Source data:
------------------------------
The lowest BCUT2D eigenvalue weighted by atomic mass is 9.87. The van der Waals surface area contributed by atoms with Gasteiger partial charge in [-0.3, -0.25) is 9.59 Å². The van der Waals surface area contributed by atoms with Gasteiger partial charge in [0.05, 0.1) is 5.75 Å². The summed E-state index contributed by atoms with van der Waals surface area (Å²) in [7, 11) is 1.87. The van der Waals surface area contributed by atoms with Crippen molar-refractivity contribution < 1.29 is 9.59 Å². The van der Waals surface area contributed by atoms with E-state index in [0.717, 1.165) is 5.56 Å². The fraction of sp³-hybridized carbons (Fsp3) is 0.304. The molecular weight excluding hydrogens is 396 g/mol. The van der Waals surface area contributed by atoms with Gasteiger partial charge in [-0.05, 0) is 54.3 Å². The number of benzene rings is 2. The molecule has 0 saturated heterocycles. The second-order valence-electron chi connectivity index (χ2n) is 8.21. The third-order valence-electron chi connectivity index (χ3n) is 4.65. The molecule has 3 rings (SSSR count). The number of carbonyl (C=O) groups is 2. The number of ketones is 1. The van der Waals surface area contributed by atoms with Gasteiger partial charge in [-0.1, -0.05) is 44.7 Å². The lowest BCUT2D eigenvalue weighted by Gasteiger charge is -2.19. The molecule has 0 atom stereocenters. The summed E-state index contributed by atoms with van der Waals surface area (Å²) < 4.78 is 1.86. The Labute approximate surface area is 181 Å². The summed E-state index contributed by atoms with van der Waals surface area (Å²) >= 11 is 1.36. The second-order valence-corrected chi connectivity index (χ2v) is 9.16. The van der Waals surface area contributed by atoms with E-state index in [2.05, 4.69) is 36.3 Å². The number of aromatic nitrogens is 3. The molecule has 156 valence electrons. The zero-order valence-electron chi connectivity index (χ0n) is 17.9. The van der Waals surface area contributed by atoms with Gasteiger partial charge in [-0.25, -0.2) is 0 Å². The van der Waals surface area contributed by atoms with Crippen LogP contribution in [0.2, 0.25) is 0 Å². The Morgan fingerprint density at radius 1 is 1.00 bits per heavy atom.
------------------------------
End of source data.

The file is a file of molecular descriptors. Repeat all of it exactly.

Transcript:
The lowest BCUT2D eigenvalue weighted by atomic mass is 9.87. The van der Waals surface area contributed by atoms with Gasteiger partial charge in [-0.3, -0.25) is 9.59 Å². The van der Waals surface area contributed by atoms with Gasteiger partial charge in [0.05, 0.1) is 5.75 Å². The summed E-state index contributed by atoms with van der Waals surface area (Å²) in [7, 11) is 1.87. The van der Waals surface area contributed by atoms with Crippen molar-refractivity contribution < 1.29 is 9.59 Å². The van der Waals surface area contributed by atoms with E-state index in [0.717, 1.165) is 5.56 Å². The fraction of sp³-hybridized carbons (Fsp3) is 0.304. The molecular weight excluding hydrogens is 396 g/mol. The van der Waals surface area contributed by atoms with Gasteiger partial charge in [-0.05, 0) is 54.3 Å². The number of benzene rings is 2. The molecule has 0 saturated heterocycles. The second-order valence-electron chi connectivity index (χ2n) is 8.21. The third-order valence-electron chi connectivity index (χ3n) is 4.65. The molecule has 3 rings (SSSR count). The number of carbonyl (C=O) groups is 2. The number of ketones is 1. The van der Waals surface area contributed by atoms with Gasteiger partial charge in [-0.1, -0.05) is 44.7 Å². The lowest BCUT2D eigenvalue weighted by Gasteiger charge is -2.19. The molecule has 0 atom stereocenters. The summed E-state index contributed by atoms with van der Waals surface area (Å²) < 4.78 is 1.86. The Labute approximate surface area is 181 Å². The summed E-state index contributed by atoms with van der Waals surface area (Å²) >= 11 is 1.36. The second-order valence-corrected chi connectivity index (χ2v) is 9.16. The van der Waals surface area contributed by atoms with E-state index in [2.05, 4.69) is 36.3 Å². The number of aromatic nitrogens is 3. The molecule has 156 valence electrons. The zero-order valence-electron chi connectivity index (χ0n) is 17.9. The van der Waals surface area contributed by atoms with Gasteiger partial charge in [-0.25, -0.2) is 0 Å². The van der Waals surface area contributed by atoms with Crippen LogP contribution in [0.2, 0.25) is 0 Å². The Morgan fingerprint density at radius 1 is 1.00 bits per heavy atom.